What are they?

FPQs (‘Fazedores de Paisagens Quotidianas’ / everyday sound makers) are some very simple ideas that we have grouped together. They are less versatile than some of the instruments developed in our other projects and they have limited timbre but they are very interesting to use to create a particular “effect” or “environment”. The sounds they make probably fall into the category of “sound effects”, though for us these are always part of the way in which music is made. We have given them names that suggest the type of effect or environment they make, for example a “chuveador” (rain-maker) produces a sound that suggests rain, roaring, etc. These instruments are particularly interesting for “illustrating” stories or narratives, but they also have the potential to construct very interesting abstract textures.


The “Chilreador” (Chirper) is an FPQ that sounds like a bird chirping. It consists of wet polystyrene rubbed against a glass plate. The movements should be short and fast (a good way to start is to imagine that you are writing).

Some original compositions



The Chuveador (rain-maker) is a sound maker that reproduces the sound of rain. It consists of a threaded rod with washers. As gravity causes the washers to fall down the lines of the thread, they produce a continuous sound similar to a “rain stick”. The design included here has a metal bowl to support the threaded rod and a funnel at the top, but neither of these are essential. It is just as interesting to experiment by placing a single threaded rod on different resonant surfaces. If you do this, it is best to screw nuts onto the ends of the rod so you don’t have to pick up the washers every time you make sounds with the instrument…

Some original compositions



Unlike other sound makers, the Cintilador (sparkler) does not produce a natural-sounding noise. The name is meant to convey the idea of brightness, of the sound evoked by light. The Cintilador is a set of music boxes placed on a resonant object (such as a wooden crate like those used to pack wine bottles), which are played in such a way as to divert attention from each music box’s individual tune. This can be achieved by playing small sequences on each music box, using variable speeds, playing several boxes at once, or even reversing the drum mechanism of a box. The idea is to create a landscape where multiple sounds coexist, in different sound layers, without perceiving the “music” i.e. the specific melody and rhythm of the tune from each music box.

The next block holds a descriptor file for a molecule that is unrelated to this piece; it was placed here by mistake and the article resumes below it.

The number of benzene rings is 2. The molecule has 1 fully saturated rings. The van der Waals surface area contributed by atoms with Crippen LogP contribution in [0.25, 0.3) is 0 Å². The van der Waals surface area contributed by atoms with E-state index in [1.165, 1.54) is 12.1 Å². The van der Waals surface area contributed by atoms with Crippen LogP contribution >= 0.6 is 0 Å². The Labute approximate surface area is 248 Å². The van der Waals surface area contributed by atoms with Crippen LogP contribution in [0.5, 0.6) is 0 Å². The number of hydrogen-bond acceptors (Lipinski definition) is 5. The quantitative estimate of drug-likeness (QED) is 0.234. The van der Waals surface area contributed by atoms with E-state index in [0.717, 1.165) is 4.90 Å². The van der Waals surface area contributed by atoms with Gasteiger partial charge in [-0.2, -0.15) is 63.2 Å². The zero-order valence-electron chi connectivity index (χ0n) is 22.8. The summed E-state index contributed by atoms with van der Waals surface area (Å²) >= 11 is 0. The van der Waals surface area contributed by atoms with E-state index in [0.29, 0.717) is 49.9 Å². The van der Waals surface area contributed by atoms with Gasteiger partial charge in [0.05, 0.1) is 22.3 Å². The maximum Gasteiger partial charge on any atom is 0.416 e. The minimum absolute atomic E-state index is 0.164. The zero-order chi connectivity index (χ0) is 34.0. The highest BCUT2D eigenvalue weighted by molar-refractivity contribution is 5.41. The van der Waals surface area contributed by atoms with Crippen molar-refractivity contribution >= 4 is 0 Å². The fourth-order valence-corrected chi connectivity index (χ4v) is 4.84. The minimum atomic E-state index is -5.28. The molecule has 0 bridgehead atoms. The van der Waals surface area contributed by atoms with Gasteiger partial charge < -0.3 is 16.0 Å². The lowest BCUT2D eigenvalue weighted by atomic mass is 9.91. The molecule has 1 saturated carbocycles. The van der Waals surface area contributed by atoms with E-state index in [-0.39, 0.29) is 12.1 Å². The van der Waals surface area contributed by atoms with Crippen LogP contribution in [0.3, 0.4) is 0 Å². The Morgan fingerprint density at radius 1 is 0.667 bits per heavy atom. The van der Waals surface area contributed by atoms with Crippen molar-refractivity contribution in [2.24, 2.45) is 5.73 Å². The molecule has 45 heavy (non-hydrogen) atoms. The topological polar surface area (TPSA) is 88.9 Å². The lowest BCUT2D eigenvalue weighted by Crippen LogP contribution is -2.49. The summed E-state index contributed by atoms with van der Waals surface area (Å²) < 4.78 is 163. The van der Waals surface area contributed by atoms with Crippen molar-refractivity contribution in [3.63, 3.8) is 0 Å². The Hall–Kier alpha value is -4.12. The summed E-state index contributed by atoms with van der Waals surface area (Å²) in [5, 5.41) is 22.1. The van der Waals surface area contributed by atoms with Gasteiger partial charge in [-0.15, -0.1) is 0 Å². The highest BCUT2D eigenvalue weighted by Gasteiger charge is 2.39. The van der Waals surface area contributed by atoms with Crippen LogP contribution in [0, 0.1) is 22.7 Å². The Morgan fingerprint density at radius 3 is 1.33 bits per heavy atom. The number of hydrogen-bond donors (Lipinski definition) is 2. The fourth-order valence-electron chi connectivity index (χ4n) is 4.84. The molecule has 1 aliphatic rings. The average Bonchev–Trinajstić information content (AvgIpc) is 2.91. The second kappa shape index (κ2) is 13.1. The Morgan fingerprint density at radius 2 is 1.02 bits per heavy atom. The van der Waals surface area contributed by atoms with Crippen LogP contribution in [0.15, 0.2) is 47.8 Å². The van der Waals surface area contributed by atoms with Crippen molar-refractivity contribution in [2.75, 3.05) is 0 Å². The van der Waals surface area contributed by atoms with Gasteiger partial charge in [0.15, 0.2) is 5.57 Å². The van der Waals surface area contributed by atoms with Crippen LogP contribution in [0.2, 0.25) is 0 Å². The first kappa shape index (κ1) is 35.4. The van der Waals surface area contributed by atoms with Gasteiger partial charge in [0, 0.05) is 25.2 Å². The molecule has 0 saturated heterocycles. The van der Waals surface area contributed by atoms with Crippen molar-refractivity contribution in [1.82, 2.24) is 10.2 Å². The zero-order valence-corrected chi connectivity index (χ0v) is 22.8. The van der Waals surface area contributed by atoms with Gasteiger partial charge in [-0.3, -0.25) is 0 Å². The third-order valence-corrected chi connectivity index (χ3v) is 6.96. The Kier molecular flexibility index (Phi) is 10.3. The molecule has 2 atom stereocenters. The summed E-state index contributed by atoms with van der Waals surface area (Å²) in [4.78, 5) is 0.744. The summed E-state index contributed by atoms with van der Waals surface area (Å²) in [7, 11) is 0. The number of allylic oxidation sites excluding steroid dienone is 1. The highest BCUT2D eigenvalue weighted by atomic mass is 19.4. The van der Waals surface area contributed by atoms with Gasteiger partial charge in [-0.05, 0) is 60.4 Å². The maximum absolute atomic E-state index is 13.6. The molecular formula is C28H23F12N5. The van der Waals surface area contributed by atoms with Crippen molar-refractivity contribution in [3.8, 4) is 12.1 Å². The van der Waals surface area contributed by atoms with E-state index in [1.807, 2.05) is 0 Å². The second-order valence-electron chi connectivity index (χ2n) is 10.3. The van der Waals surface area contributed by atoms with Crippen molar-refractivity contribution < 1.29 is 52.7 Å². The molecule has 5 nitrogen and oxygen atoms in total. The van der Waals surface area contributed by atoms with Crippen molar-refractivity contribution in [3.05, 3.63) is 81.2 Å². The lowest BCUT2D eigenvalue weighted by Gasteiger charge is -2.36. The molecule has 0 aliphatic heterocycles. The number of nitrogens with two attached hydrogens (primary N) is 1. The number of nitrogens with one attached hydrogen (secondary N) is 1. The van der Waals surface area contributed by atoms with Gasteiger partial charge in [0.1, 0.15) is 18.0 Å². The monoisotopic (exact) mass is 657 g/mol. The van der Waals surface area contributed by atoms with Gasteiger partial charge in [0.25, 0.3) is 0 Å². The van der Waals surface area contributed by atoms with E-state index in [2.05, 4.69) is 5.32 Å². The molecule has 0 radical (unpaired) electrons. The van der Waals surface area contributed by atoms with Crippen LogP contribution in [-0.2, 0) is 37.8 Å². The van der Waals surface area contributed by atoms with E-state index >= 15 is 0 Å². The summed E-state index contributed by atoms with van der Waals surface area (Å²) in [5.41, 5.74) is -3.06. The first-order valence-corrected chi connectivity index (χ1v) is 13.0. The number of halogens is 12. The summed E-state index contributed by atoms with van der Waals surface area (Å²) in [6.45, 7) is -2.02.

Some original compositions



The Maresiador (Wave-maker) is reminiscent of the sound of the sea. It is simply a metal basin containing marbles (iron or steel balls also work but are more difficult to find) that is gently shaken. You can get another interesting effect (sounding less like waves and more like an insect or an electric circuit) by putting one or two marbles in the basin and making rapid circular movements to rotate them.

Some original compositions



The Ribombador (Rumbler) is an everyday sound maker that creates a sound like thunder. It consists of a long and very flexible spring screwed to the center of a metal basin. To make the Ribombador, drill a hole in the basin and use a screw to attach the spring. When you shake the instrument, the metal bowl amplifies the sound made by the chaotic movements of the metal bowl. Playing the Ribombador simply consists of shaking the bowl but the expressive possibilities, particularly the dynamic nuances, are very interesting.

Some original compositions



The Rugidator (Roarer) makes a sound that evokes a roar or cry, depending on what type of tool you use to play it. It is basically a wooden surface (like a wine crate) that is rubbed with a rubber ball attached to the end of a flexible stick or nail file. Depending on how hard the ball is, and whether you use a whole ball or half of one, you get different kinds of roars and cries.

Some original compositions



The Grasnador (Squawker) makes a sound like a squawking bird. It is made with a piece of balloon (the part you blow into) stretched over a piece of electrical tubing, leaving about 3-4 centimetres loose at the end. The model shown here incudes a resonator (a plastic jar) which amplifies some of the frequencies to give the sound a ringing tone. The resonator is optional.


Some original compositions



The Borbulhador (Bubbler) is a sound maker that produces air bubbles in water. It is simply a drinking straw that you use to blow into a container of water. You get different sounds depending on the air flow, the depth at which bubbles are released, and the size and shape of the container.

Some original compositions



You can print instructions to refer to when you are doing this project.
Click here to download the instructions.